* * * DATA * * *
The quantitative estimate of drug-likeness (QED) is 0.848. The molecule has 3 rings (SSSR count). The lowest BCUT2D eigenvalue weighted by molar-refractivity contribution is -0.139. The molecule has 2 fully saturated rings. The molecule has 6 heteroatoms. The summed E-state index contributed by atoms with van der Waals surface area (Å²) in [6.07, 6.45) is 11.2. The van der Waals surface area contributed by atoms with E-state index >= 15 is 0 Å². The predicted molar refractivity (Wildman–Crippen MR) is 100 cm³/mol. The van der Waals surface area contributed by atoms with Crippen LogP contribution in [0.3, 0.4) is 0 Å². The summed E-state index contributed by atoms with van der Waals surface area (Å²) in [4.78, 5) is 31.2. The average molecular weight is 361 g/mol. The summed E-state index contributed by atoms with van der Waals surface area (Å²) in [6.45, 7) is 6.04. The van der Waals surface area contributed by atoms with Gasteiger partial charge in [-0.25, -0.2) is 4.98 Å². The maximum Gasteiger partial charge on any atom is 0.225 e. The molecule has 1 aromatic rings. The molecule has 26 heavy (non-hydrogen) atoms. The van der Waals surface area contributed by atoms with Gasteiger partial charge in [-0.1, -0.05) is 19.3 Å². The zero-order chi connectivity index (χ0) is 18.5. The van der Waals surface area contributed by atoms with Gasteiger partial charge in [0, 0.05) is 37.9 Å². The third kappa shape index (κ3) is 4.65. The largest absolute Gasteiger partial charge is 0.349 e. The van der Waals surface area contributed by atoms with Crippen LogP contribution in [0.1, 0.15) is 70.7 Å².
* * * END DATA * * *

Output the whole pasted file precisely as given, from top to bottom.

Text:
The quantitative estimate of drug-likeness (QED) is 0.848. The molecule has 3 rings (SSSR count). The lowest BCUT2D eigenvalue weighted by molar-refractivity contribution is -0.139. The molecule has 2 fully saturated rings. The molecule has 6 heteroatoms. The summed E-state index contributed by atoms with van der Waals surface area (Å²) in [6.07, 6.45) is 11.2. The van der Waals surface area contributed by atoms with E-state index >= 15 is 0 Å². The predicted molar refractivity (Wildman–Crippen MR) is 100 cm³/mol. The van der Waals surface area contributed by atoms with Crippen LogP contribution in [0.3, 0.4) is 0 Å². The summed E-state index contributed by atoms with van der Waals surface area (Å²) in [4.78, 5) is 31.2. The average molecular weight is 361 g/mol. The summed E-state index contributed by atoms with van der Waals surface area (Å²) in [6.45, 7) is 6.04. The van der Waals surface area contributed by atoms with Gasteiger partial charge in [-0.25, -0.2) is 4.98 Å². The maximum Gasteiger partial charge on any atom is 0.225 e. The molecule has 1 aromatic rings. The molecule has 26 heavy (non-hydrogen) atoms. The van der Waals surface area contributed by atoms with Gasteiger partial charge in [-0.1, -0.05) is 19.3 Å². The zero-order chi connectivity index (χ0) is 18.5. The van der Waals surface area contributed by atoms with Gasteiger partial charge in [0, 0.05) is 37.9 Å². The third kappa shape index (κ3) is 4.65. The largest absolute Gasteiger partial charge is 0.349 e. The van der Waals surface area contributed by atoms with Crippen LogP contribution in [0.1, 0.15) is 70.7 Å².